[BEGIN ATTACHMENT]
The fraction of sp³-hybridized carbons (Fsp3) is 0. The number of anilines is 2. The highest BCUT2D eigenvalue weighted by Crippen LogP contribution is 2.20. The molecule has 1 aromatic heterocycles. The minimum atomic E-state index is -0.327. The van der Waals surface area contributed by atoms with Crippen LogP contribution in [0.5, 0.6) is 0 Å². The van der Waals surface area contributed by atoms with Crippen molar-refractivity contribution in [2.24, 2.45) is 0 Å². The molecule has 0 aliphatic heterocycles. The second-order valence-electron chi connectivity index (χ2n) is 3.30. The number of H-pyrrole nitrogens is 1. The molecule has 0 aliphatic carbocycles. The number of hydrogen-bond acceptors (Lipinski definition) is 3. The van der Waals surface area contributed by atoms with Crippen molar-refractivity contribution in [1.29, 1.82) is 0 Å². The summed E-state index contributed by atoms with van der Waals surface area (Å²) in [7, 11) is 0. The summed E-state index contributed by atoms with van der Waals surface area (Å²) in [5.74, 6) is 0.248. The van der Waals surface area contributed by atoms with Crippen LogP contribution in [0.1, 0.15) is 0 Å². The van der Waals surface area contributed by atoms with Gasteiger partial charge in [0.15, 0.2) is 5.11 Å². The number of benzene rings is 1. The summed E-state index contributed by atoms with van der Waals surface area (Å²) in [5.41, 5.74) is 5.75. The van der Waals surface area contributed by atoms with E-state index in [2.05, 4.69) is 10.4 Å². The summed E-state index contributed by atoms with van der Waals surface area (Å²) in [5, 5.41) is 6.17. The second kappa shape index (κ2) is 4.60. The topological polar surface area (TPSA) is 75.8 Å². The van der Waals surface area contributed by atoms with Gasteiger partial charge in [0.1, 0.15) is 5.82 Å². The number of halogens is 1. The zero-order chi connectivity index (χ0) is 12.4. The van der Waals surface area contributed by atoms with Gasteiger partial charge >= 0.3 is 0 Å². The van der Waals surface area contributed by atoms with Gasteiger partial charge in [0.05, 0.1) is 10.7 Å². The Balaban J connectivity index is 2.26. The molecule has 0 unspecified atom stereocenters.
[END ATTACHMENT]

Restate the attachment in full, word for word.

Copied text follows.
The fraction of sp³-hybridized carbons (Fsp3) is 0. The number of anilines is 2. The highest BCUT2D eigenvalue weighted by Crippen LogP contribution is 2.20. The molecule has 1 aromatic heterocycles. The minimum atomic E-state index is -0.327. The van der Waals surface area contributed by atoms with Crippen LogP contribution in [0.5, 0.6) is 0 Å². The van der Waals surface area contributed by atoms with Crippen molar-refractivity contribution in [2.24, 2.45) is 0 Å². The molecule has 0 aliphatic heterocycles. The second-order valence-electron chi connectivity index (χ2n) is 3.30. The number of H-pyrrole nitrogens is 1. The molecule has 0 aliphatic carbocycles. The number of hydrogen-bond acceptors (Lipinski definition) is 3. The van der Waals surface area contributed by atoms with Crippen molar-refractivity contribution in [1.29, 1.82) is 0 Å². The summed E-state index contributed by atoms with van der Waals surface area (Å²) in [7, 11) is 0. The summed E-state index contributed by atoms with van der Waals surface area (Å²) in [5.74, 6) is 0.248. The van der Waals surface area contributed by atoms with Crippen LogP contribution in [0.1, 0.15) is 0 Å². The van der Waals surface area contributed by atoms with Gasteiger partial charge in [0.15, 0.2) is 5.11 Å². The number of benzene rings is 1. The summed E-state index contributed by atoms with van der Waals surface area (Å²) in [5.41, 5.74) is 5.75. The van der Waals surface area contributed by atoms with E-state index in [2.05, 4.69) is 10.4 Å². The summed E-state index contributed by atoms with van der Waals surface area (Å²) in [5, 5.41) is 6.17. The second kappa shape index (κ2) is 4.60. The topological polar surface area (TPSA) is 75.8 Å². The van der Waals surface area contributed by atoms with Gasteiger partial charge in [0.1, 0.15) is 5.82 Å². The number of halogens is 1. The zero-order chi connectivity index (χ0) is 12.4. The van der Waals surface area contributed by atoms with Gasteiger partial charge >= 0.3 is 0 Å². The van der Waals surface area contributed by atoms with Gasteiger partial charge in [0.05, 0.1) is 10.7 Å². The Balaban J connectivity index is 2.26. The molecule has 0 unspecified atom stereocenters.